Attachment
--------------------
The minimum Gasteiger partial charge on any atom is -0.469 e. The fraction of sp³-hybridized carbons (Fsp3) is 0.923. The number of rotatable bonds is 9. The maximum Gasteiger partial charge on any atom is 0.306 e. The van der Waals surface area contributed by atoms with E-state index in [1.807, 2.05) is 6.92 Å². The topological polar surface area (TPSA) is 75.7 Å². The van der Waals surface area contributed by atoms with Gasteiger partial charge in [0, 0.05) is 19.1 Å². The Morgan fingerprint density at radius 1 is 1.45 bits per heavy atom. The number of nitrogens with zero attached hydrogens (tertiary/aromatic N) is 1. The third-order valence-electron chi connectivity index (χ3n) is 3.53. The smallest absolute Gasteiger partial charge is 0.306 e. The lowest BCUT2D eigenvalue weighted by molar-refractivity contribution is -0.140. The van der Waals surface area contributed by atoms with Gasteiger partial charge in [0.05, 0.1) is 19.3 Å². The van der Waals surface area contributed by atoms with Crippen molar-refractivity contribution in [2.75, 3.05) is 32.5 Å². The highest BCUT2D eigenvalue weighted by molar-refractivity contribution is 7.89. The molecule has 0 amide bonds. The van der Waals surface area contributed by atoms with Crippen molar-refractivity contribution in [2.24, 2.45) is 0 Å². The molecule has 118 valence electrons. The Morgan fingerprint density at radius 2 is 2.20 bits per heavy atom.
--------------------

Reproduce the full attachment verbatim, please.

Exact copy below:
The minimum Gasteiger partial charge on any atom is -0.469 e. The fraction of sp³-hybridized carbons (Fsp3) is 0.923. The number of rotatable bonds is 9. The maximum Gasteiger partial charge on any atom is 0.306 e. The van der Waals surface area contributed by atoms with E-state index in [1.807, 2.05) is 6.92 Å². The topological polar surface area (TPSA) is 75.7 Å². The van der Waals surface area contributed by atoms with Gasteiger partial charge in [0, 0.05) is 19.1 Å². The Morgan fingerprint density at radius 1 is 1.45 bits per heavy atom. The number of nitrogens with zero attached hydrogens (tertiary/aromatic N) is 1. The third-order valence-electron chi connectivity index (χ3n) is 3.53. The smallest absolute Gasteiger partial charge is 0.306 e. The lowest BCUT2D eigenvalue weighted by molar-refractivity contribution is -0.140. The van der Waals surface area contributed by atoms with Gasteiger partial charge in [0.05, 0.1) is 19.3 Å². The van der Waals surface area contributed by atoms with Crippen molar-refractivity contribution in [2.75, 3.05) is 32.5 Å². The highest BCUT2D eigenvalue weighted by molar-refractivity contribution is 7.89. The molecule has 0 amide bonds. The van der Waals surface area contributed by atoms with Crippen molar-refractivity contribution in [2.24, 2.45) is 0 Å². The molecule has 118 valence electrons. The Morgan fingerprint density at radius 2 is 2.20 bits per heavy atom.